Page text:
The R package sf ships with self-contained GDAL executables, including a bare bones interface to several of the GDAL-related utility programs collectively known as the GDAL utilities (the full set of which are documented here). For each of those utilities, this package provides an R wrapper whose formal arguments closely mirror those of the GDAL command line interface.
The R functions in this package mirror, as closely possible, the utilities to which they provide interfaces. Each function has the same name as its corresponding command-line utility, takes the same arguments and, given the same inputs and arguments, produces identical output. All of the GDAL utilities operate on data stored in files and typically write their output directly to other files. As a result, processing data stored in any of R's more common spatial formats (i.e. those supported by the sp, sf, and raster packages) will require first writing to disk, then processing with the package's wrapper functions before reading back into R.
To install the development version from GitHub, run:
Translating a GDAL command-line call into the equivalent R call is, in most cases, a straightforward excercise. To do so, just follow these basic rules:
Argument names: In general, the name of the R argument
corresponding to a GDAL utility's command line flag is gotten by
-- from the flag. So, for instance, in a call
gdalUtilities::gdal_translate(), the command line flags
--config become the formal arguments
config. The single exception is the
-3d, an option for
gdal_rasterize, which is
represented by the formal argument
threeD in its R equivalent (R
arguments not being allowed to start with a digit).
Character and numeric arguments: Flags that are followed by one
or more character strings or numbers may be specified by passing
either a character or numeric vector to the corresponding formal
argument. So, for example, to shrink the size of the raster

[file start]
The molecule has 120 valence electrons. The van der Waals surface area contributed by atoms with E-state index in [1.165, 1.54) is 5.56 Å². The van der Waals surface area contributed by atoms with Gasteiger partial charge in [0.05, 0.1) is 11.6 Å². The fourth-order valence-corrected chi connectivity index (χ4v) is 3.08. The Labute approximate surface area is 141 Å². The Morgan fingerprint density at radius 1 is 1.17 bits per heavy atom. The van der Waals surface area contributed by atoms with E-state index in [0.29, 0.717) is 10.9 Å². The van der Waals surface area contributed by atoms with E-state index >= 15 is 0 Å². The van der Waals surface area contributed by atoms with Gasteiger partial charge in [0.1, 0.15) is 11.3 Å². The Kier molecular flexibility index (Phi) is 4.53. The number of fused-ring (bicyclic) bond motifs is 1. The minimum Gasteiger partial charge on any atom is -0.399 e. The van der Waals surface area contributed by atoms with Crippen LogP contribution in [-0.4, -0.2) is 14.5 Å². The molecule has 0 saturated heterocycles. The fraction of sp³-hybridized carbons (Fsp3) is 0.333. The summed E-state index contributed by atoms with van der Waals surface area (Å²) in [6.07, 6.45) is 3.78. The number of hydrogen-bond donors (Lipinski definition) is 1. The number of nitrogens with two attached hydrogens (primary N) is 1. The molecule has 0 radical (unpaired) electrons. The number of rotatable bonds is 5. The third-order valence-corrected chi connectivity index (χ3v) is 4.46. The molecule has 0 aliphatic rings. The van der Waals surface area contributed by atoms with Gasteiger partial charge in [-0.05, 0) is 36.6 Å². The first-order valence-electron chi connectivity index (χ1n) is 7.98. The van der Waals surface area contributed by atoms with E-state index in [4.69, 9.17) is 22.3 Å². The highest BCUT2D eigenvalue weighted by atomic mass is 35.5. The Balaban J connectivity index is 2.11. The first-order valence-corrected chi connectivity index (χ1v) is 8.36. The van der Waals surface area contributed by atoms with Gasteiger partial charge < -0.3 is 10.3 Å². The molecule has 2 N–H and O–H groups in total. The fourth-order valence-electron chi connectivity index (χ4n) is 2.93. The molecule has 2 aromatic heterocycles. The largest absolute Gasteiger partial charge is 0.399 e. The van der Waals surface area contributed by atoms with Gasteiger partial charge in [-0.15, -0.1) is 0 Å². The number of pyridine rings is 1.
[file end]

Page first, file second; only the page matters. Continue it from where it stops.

"in.tif" by 50% in each dimension, outputting the result as
"out.tif", you could do:
gdal_translate("in.tif", "out.tif", outsize = c("50%","50%"))
Logical arguments: Many flags are logical, specifying options
that are turned on when they are present, and not when they are
absent. In the equivalent R functions (as in their corresponding
GDAL utilities) these options are all off by default, and can be
turned on by setting them to
instance, one can 'invert' a rasterization, burning in a new value
on all pixels not covered by a vector feature, by adding the flag
-i. With the equivalent R function, the same action would be
triggered by setting
Repeatable arguments: Several GDAL utilities take one or a few
flags that are potentially 'repeatable'.
example, allows users to add ground control points to a raster
layer, an operation accomplished by prepending each ground control
point's coordinates with the flag
-gcp. R, however, does not
allow repeated arguments, so repeated instances of a flag need
instead to be passed in as rows of a matrix. To add four ground
control points to a raster using
gdal_translate(), for example,
you would do something like the following:
## Four column matrix supplying: column, row, x-coord, y-coord
gcps <- matrix(c(0, 100, 174.761, -36.880, ## lower-left
73, 0, 174.769, -36.871, ## upper-right
73, 100, 174.769, -36.880, ## lower-right
0, 0, 174.761, -36.871), ## upper-left
ncol = 4, byrow = TRUE)
in_tif <- "maunga.tif"
gcp_tif <- "maunga_gcp.tif"
gdal_translate(in_tif, gcp_tif, gcp = gcps, a_srs = "EPSG:4326")
dryrun = TRUE: As a quick check that one's call to an R function corresponds to the desired command-line equivalent, one can set
dryrun = TRUE.
```r gdal_translate("in.tif", "out.tif", outsize = c("50%","50%"), dryrun = TRUE) ##  "gdal_translate in.tif out.tif -outsize 50% 50%"
gdal_translate(in_tif, gcp_tif, gcp = gcps, a_srs = "EPSG:4326", dryrun=TRUE) ## gdal_translate maunga.tif maunga_gcp.tif -a_srs EPSG:4326 \ ## -gcp 0 100 174.761 -36.88 -gcp 73 0 174.769 -36.871 \ ## -gcp 73 100 174.769 -36.88 -gcp 0 0 174.761 -36.871 ```
Jonathan Greenberg's gdalUtils
package has long
provided functionality very much like gdalUtilities, with one
important caveat. Unlike the current package, gdalUtils requires
that an independent local system installation of GDAL already be in
place. (It works, in essence, by constructing system calls to GDAL,
which it then farms out via calls to the R function
gdalUtilities, by constrast, sidesteps any dependence on an
additional external program. It does so by constructing calls to the R
sf::gdal_utils() which provides a raw interface to GDAL
binaries that are bundled together as part of the R package sf.
sf::gdal_utils() (and thus the gdalUtilities
package) provides bindings for only a subset of the GDAL utilities. A
list of the supported utilities, followed by those that are not
supported, are given below:
## Supported 'GDAL Utility Programs' gdal_grid gdal_rasterize gdal_translate gdalbuildvrt gdaldem gdalinfo gdalwarp nearblack ## Supported 'OGR Utility Programs' ogr2ogr
## Unsupported 'GDAL Utility Programs' gdal_contour gdaladdo gdallocationinfo gdalmanage gdaltindex gdaltransform ## Unsupported 'OGR Utility Programs' ogrinfo ogrlineref ogrtindex
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